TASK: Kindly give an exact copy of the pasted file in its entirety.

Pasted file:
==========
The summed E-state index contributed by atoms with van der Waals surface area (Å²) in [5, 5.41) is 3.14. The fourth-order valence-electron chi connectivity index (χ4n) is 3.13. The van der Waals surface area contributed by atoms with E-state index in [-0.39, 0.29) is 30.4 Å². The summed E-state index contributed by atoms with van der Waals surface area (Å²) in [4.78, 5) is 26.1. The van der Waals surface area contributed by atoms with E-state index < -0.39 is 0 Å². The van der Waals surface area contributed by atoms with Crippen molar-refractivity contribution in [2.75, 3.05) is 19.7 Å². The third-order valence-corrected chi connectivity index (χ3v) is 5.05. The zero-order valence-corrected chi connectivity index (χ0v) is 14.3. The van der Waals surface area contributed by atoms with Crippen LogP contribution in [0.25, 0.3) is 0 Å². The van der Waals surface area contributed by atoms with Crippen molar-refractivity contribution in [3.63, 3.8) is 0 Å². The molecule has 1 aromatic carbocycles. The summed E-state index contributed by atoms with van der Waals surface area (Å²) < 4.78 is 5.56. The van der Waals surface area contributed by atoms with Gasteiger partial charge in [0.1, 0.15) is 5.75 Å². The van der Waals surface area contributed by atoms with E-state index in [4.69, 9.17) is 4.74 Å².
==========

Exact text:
The summed E-state index contributed by atoms with van der Waals surface area (Å²) in [5, 5.41) is 3.14. The fourth-order valence-electron chi connectivity index (χ4n) is 3.13. The van der Waals surface area contributed by atoms with E-state index in [-0.39, 0.29) is 30.4 Å². The summed E-state index contributed by atoms with van der Waals surface area (Å²) in [4.78, 5) is 26.1. The van der Waals surface area contributed by atoms with E-state index < -0.39 is 0 Å². The van der Waals surface area contributed by atoms with Crippen molar-refractivity contribution in [2.75, 3.05) is 19.7 Å². The third-order valence-corrected chi connectivity index (χ3v) is 5.05. The zero-order valence-corrected chi connectivity index (χ0v) is 14.3. The van der Waals surface area contributed by atoms with Crippen LogP contribution in [0.25, 0.3) is 0 Å². The van der Waals surface area contributed by atoms with Crippen molar-refractivity contribution in [3.63, 3.8) is 0 Å². The molecule has 1 aromatic carbocycles. The summed E-state index contributed by atoms with van der Waals surface area (Å²) < 4.78 is 5.56. The van der Waals surface area contributed by atoms with Gasteiger partial charge in [0.1, 0.15) is 5.75 Å². The van der Waals surface area contributed by atoms with E-state index in [4.69, 9.17) is 4.74 Å².